Wheat output likely to rise despite hailstorm

May 09, 2017

The Kathmandu Post, Shankar Acharya, 9th May 2017, Parsa

Wheat production is expected to increase in Parsa despite a hailstorm in March that hit standing crops.

According to the District Agriculture Development Office, the district is expected to see a wheat harvest of 78,000 tonnes this season.

Birendra Sinha, chief of the office, said that the average production per hectare stood at 2.4 tonnes. Wheat was cultivated on 32,500 hectares.

He added that the hailstorm had destroyed standing wheat crops on 4,000 hectares. “Had it not been for the hailstorm, output would have reached 3.6 tonnes of wheat per hectare,” Sinha said. “The production figure, however, is still good.”

The hailstorm also affected the production of pulses and mango. The district is likely to see a loss Rs10 million in agricultural produce.

Harvests in Sabaithawa, Pakaha Mainpur, Lahabrathakari, Bhedihari, Ghore, Tulsi Barba, Dhobini, Bhiswa and Banjari were affected significantly.

The office said that 95 percent of the wheat, pulses, maize and mango crops in Sabaithawa, Pakaha Mainpur, Lahabrathakari and Bhedihari were affected by the hailstorm. Likewise, Ghore, Tulsi Barba, Dhobini, Bhiswa and Banjari lost 70-80 percent of the crops. In Hariharpur, Mudli and Mirjapur, losses have been estimated at 50 percent.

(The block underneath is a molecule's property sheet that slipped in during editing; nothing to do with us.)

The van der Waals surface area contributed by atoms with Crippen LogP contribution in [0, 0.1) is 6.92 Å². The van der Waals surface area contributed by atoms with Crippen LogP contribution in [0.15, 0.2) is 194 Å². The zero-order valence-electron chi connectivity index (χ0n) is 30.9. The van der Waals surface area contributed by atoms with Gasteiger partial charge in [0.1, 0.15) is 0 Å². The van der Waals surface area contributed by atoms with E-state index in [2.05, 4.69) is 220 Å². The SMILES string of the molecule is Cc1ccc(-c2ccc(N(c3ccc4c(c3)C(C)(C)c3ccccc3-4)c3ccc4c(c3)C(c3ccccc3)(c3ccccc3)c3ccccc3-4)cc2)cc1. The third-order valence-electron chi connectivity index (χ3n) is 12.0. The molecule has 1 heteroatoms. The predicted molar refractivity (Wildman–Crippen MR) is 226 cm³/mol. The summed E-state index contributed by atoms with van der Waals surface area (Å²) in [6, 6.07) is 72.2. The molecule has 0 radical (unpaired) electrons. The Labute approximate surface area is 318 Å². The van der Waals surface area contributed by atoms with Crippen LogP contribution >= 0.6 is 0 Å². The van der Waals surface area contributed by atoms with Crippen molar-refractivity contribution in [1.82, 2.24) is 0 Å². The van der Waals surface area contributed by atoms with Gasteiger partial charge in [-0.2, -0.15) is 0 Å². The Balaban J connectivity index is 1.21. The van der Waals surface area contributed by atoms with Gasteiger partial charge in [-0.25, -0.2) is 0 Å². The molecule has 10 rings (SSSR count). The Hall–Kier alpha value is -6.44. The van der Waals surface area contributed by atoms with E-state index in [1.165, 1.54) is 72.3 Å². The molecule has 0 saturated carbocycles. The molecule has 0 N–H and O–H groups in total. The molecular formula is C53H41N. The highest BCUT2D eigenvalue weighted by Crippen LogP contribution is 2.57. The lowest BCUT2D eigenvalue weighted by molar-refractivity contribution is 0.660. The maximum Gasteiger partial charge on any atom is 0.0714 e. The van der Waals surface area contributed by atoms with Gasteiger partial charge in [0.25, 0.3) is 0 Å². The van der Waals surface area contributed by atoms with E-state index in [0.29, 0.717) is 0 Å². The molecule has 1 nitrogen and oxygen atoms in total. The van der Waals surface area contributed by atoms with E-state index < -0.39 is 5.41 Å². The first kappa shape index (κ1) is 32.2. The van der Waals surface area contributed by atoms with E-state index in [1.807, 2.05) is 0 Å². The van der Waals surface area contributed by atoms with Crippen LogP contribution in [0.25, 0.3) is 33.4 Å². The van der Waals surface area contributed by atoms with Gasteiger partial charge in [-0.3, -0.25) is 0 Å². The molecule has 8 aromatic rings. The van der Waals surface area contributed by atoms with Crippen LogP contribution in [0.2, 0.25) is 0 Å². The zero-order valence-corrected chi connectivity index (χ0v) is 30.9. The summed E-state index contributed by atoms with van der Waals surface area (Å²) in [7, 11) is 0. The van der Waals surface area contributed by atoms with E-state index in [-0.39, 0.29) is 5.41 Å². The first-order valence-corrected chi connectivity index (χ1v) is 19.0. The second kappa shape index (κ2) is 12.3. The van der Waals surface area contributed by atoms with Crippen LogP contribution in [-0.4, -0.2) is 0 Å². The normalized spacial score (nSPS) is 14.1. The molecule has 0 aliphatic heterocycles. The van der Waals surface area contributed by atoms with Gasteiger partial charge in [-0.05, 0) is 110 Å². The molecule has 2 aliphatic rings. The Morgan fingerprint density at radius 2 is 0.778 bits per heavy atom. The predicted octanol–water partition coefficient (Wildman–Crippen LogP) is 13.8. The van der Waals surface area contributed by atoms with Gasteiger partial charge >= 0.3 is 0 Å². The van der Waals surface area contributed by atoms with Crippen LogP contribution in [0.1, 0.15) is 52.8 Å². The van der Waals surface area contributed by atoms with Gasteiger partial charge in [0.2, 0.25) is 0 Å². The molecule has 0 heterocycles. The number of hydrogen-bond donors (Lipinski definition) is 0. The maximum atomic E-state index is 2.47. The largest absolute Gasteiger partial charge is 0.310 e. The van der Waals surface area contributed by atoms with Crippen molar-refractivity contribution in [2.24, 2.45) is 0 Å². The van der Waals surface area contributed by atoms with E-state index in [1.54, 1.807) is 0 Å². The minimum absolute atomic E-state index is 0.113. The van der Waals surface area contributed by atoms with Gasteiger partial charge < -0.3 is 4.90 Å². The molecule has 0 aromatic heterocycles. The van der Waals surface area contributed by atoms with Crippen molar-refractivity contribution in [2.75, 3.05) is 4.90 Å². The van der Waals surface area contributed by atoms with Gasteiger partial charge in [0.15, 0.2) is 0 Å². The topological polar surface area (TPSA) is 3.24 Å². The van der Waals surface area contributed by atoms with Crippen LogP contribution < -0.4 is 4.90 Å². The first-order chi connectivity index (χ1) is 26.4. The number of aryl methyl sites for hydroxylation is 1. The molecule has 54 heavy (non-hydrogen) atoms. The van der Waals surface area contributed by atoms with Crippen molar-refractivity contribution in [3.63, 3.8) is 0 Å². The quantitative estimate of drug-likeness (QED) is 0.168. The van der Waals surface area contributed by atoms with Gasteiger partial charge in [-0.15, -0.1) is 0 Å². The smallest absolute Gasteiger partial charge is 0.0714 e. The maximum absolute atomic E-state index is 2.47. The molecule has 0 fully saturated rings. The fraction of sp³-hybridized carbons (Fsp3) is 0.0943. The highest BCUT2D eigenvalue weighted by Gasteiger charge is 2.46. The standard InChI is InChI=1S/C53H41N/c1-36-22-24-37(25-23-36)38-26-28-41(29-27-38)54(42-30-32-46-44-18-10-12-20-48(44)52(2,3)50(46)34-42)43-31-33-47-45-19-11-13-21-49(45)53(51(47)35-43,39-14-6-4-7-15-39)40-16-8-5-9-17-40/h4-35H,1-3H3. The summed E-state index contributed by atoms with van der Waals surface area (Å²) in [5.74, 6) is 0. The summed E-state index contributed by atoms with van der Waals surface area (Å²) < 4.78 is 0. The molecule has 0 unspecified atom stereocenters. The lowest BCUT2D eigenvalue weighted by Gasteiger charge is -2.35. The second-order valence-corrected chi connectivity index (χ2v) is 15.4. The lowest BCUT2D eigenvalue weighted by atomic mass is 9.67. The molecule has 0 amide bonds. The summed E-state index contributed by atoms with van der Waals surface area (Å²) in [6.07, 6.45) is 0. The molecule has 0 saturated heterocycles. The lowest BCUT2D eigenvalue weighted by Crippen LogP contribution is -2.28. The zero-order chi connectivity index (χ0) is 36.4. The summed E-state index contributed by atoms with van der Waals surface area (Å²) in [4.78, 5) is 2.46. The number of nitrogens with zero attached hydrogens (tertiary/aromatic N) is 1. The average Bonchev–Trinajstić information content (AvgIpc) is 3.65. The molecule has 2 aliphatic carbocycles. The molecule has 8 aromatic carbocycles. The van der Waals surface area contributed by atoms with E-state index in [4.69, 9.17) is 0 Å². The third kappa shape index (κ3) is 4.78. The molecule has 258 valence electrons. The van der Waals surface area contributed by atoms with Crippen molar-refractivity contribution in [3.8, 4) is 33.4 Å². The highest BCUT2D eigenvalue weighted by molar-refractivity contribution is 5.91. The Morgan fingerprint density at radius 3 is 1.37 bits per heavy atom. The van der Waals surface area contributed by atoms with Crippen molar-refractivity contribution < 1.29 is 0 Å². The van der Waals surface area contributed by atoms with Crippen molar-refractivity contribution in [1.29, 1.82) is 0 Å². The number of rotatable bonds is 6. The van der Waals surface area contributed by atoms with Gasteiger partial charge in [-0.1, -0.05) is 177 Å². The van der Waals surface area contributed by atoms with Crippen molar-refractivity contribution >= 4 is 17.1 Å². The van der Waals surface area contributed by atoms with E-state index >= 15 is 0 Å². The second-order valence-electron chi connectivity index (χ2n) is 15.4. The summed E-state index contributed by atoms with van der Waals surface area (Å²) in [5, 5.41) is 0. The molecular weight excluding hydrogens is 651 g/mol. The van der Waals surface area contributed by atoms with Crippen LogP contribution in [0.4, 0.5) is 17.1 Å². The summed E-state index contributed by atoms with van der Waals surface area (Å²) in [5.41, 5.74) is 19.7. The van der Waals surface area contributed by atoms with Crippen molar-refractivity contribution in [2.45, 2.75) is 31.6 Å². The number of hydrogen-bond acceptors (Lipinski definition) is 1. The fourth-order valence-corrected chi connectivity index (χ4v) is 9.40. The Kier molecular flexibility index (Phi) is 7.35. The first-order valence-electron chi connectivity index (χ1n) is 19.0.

Wheat is the second major crop cultivated in Parsa district. The cereal crop fetches a good market price, and more farmers have been attracted to growing it. The farm gate price of wheat is Rs2,900 per quintal in remote areas, and Rs3,000 in urban areas during the harvest season. Old stocks of wheat cost more.

Nepal’s wheat harvest is expected to increase marginally by 2.6 percent to 1.78 million tonnes in the current fiscal after a double-digit slump in the previous year, according to a report produced by Climate Change, Agriculture and Food Security (CCAFS).

Regional Agricultural Forecasting Toolbox (CRAFT) said that a water deficit had an impact on wheat growth this fiscal year too, followed by a severe winter drought in the last fiscal year.

The projected figure is a 4 percent decrease from the average production over the last five years (2011-12 to 2016-17). The forecast was made with a prediction uncertainty of plus-minus 11.5 percent, it said. Wheat is the third largest cereal crop in Nepal after rice and maize.